Globus and Tom Marotta have now written the book – The High Frontier: An Easier Way – for a general audience. Globus says the book describes

how new scientific discoveries, new advances in launch technology, and new social trends are making space settlement much, much easier to contemplate.

The High Frontier: An Easier Way by Tom Marotta and AL Globus

The two key discoveries relate to radiation shielding and rotation adaptation. Specifically, it turns out that equatorial low earth orbit is a very low radiation environment (by space standards) so people there will need very little dedicated radiation shielding, perhaps none at all. This reduces settlement mass by one to two orders of magnitude.

Secondly, an extensive literature search suggests that people can adapt to rotation much faster than commonly thought. By spinning fast, the minimum size settlement is about an order of magnitude smaller than previous designs.

When taken together, along with advances in the launch industry, these developments mean that free space settlements can be built much closer, simpler, and cheaper than previously thought. Perhaps cheap enough to sell condos in space at a profit. We detail these findings and more in a fast-paced, fun book full of interesting anecdotes about space-related personalities.

Perhaps Bezos or other space mogul will take up the challenge of making such settlements happen sooner rather than later.

The book is available in both e-book format and paperback as well at Amazon.

See also:


Videos: Leading edge space technologies presented at the 2018 NIAC Symposium

Check out the latest leading edge technology ideas presented this week by winners of NASA Innovative Advanced Concepts (NIAC) Program grants at the 2018 NIAC Symposium underway in Boston till Thursday. The agenda (pdf) lists the talks and you can watch the presentations at the NIAC 2018 Livestream.

Below are videos of three of the sessions on Tuesday. The presenters included, for example, Ryan Weed of Positron Dynamics on antimatter catalyzed fusion propulsion, Stephanie Thomas of Princeton Satellite Systems on a plasma magnetic fusion propulsion design, and James Woodward of the Space Studies Institute on a Mach Effect drive.

This video from Princeton Satellite Systems describes their fusion propulsion design:




SpaceX to present plan to fly paying passenger around the Moon

Tonight Sept. 17, 2018,  at 6:00 pm PDT (9:00 pm EDT), SpaceX will hold an event to lay out the company’s plan to fly a private passenger around the Moon on the next-generation, fully-reusable Big “Falcon” Rocket or BFR. According to  SpaceX on Twitter:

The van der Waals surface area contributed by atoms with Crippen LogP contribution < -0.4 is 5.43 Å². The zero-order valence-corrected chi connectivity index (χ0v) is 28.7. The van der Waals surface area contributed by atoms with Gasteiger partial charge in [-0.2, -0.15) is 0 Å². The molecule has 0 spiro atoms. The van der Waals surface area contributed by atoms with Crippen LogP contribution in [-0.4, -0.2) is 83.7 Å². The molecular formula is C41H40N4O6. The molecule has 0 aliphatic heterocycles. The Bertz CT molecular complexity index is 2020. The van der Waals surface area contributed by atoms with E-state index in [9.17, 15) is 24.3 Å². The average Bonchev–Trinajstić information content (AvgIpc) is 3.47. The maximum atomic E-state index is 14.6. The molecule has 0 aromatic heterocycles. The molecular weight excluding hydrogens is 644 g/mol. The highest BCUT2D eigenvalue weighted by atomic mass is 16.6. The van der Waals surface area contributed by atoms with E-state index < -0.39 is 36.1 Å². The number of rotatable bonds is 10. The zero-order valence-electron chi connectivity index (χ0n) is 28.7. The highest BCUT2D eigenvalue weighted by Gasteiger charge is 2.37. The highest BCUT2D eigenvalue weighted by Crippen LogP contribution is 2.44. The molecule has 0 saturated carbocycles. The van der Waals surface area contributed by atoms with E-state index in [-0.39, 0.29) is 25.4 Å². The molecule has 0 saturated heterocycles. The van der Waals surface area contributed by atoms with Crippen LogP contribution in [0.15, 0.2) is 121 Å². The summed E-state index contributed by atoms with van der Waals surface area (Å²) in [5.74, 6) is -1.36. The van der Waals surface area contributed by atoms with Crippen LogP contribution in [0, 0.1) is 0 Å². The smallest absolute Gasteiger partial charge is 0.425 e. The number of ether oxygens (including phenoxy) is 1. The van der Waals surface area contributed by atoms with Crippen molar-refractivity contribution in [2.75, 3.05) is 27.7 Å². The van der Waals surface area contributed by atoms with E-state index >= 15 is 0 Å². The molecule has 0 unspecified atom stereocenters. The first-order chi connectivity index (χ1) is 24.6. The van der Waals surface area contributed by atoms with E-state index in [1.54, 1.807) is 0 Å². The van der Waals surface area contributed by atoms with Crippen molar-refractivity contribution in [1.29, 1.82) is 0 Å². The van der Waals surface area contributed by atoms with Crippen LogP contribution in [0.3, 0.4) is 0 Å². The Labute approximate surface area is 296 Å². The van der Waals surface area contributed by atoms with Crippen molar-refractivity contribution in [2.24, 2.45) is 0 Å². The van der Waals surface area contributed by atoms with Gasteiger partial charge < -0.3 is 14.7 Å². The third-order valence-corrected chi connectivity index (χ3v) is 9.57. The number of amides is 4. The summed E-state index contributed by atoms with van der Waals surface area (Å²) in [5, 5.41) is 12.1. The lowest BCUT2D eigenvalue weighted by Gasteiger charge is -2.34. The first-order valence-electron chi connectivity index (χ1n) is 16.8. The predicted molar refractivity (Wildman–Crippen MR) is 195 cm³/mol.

“SpaceX has signed the world’s first private passenger to fly around the Moon aboard our BFR launch vehicle—an important step toward enabling access for everyday people who dream of traveling to space. Find out who’s flying and why on Monday, September 17.”

You can watch the webcast here – SpaceX on Twitter:

Meet BFR’s first private passenger tomorrow [Monday Sept.19.2018] at 6:00 p.m. PDT →

A couple of artist’s views of the BFR in flight (click for larger versions):


Videos: TMRO Orbit 11.12 – “Humanity amongst the starts with Isaac Arthur” + TMRO Science: Bionic Future

Here is the latest episode of the weekly Space program: Humanity amongst the stars with Isaac Arthur – Orbit 11.12 – TMRO:

Futurist Isaac Arthur joins the cast of TMRO to talk about humanities future amongst the stars as well as living in a simulation, faster than light communication and galactic intelligence.

Updates on launches and space news:


Falcon 9 Launches SES-12
Long March 3A Launches Fengyun -2H
Soyuz Launches new Space Station Crew

Space News:

Curiosity Confirms Complex Organics on Mars
Northrop Grumman completes Orbital ATK acquisition
Pluto Has Sand Dunes, But They’re Made of Methane

TMRO is viewer supported:

TMRO shows are crowd funded. If you like this episode consider contributing to help us to continue to improve. Head over to for funding levels, goals and all of our different rewards!


And here is the latest Science program: Our bionic future – Discovery 1.06 – TMRO

Lisa, Jade and Athena discuss the past and future of prosthetic enhancements to the human body. How advanced have they become? Should we be upgrading ourselves past normal human limits? Leave your comments below and continue the conversation!